PORT DICKSON: Anwar Ibrahim is set to return to Parliament as he leads comfortably against six others who are challenging him in the Port Dickson by-election.
Unofficial counts have put the PKR leader – who must win if Pakatan Harapan were to fulfil its promise to appoint him as prime minister – far ahead of others in an election which saw less than 60% of the 75,770 voters turning out to cast their ballots at 32 polling centres in the constituency.
Anwar is facing six other candidates, with the closest rival being Mohd Nazari Mokhtar of PAS. Five other independent candidates include former Negeri Sembilan menteri besar Isa Abdul Samad, Anwar’s former personal aide Mohd Saiful Bukhari Azlan; Stevie Chan Ken Leong; Kan Chee Yuen and Lau Seck Yan.
In a statement accepting his defeat, independent candidate Stevie Chan congratulated Anwar but said he was standing by his view that the by-election in Port Dickson was “unethical, unnecessary and untimely”.
“I hope that he (Anwar) upholds the principles of the Harapan agenda, and safeguard our hope in Malaysia Baharu,” said Chan.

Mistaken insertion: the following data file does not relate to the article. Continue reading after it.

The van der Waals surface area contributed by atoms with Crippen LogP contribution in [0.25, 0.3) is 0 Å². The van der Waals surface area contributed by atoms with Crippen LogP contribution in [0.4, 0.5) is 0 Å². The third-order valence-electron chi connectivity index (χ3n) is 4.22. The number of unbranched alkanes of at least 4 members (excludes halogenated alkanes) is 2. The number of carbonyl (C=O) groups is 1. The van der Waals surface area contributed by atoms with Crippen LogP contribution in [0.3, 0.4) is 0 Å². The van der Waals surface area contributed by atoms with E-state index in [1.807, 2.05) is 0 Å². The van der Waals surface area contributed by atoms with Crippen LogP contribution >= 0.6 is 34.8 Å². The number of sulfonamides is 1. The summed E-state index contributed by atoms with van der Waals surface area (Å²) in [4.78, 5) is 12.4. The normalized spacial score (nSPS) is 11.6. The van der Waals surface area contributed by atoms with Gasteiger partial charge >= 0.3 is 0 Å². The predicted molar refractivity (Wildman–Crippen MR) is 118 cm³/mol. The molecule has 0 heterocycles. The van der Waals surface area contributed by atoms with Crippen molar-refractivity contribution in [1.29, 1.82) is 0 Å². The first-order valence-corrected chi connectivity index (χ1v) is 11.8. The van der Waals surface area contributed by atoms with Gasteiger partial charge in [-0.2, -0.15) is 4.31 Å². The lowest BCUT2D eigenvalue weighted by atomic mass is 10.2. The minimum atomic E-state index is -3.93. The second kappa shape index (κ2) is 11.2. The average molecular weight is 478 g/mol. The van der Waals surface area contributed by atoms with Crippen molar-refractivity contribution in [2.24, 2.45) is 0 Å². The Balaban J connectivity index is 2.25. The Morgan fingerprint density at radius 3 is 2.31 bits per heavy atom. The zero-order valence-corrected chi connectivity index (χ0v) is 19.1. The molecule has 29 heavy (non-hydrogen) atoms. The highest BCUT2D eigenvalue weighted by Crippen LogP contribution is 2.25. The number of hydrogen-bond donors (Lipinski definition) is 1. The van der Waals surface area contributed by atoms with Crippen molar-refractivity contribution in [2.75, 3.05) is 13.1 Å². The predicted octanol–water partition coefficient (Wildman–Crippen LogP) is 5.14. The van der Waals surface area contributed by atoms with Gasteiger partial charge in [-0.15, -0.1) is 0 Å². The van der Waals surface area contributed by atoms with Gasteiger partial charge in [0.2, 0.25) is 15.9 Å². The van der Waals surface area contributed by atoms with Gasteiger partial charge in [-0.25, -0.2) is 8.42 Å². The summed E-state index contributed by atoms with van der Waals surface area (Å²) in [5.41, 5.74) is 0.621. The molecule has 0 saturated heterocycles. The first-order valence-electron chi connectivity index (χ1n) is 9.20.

In the May general election, former Navy officer Danyal Balagopal Abdullah won the seat with a majority of 17,710 votes, defeating Barisan Nasional’s VS Mogan and PAS’ Mahfuz Roslan. Danyal gave up the seat, attracting intense criticism on social media as well as civil society activists who accused him of betraying those who voted him in.
Anwar is expected to have no difficulty surpassing the majority won by Danyal despite the poor voter turnout, which according to the Election Commission stood at 58.3% when polling closed at 5.30pm.
As at 7.30pm, Anwar gained some 70% of the total votes cast.
Hundreds of PH and PKR supporters are currently gathered at the Port Dickson Municipal Council building, where the official results will be announced.
It is the second time Anwar is making a political comeback. In 2008, he contested in Permatang Pauh, Penang, returning to Parliament to become the opposition leader following unprecedented gains by the opposition in the March general election.
Permatang Pauh was Anwar’s seat for almost two decades before his dramatic sacking in 1998 by then prime minister Dr Mahathir Mohamad, who had named Anwar his anointed successor, before both fell out over policy differences and allegations of sexual immorality.
Anwar, 70, made peace with Mahathir in 2016. Both leaders had since then agreed to work together under the PH coalition, which overthrew BN in the historic May polls.
Following the change of government, Anwar, who had been serving a jail sentence for his sodomy conviction, was granted a royal pardon and released, lifting a ban imposed on him from active politics.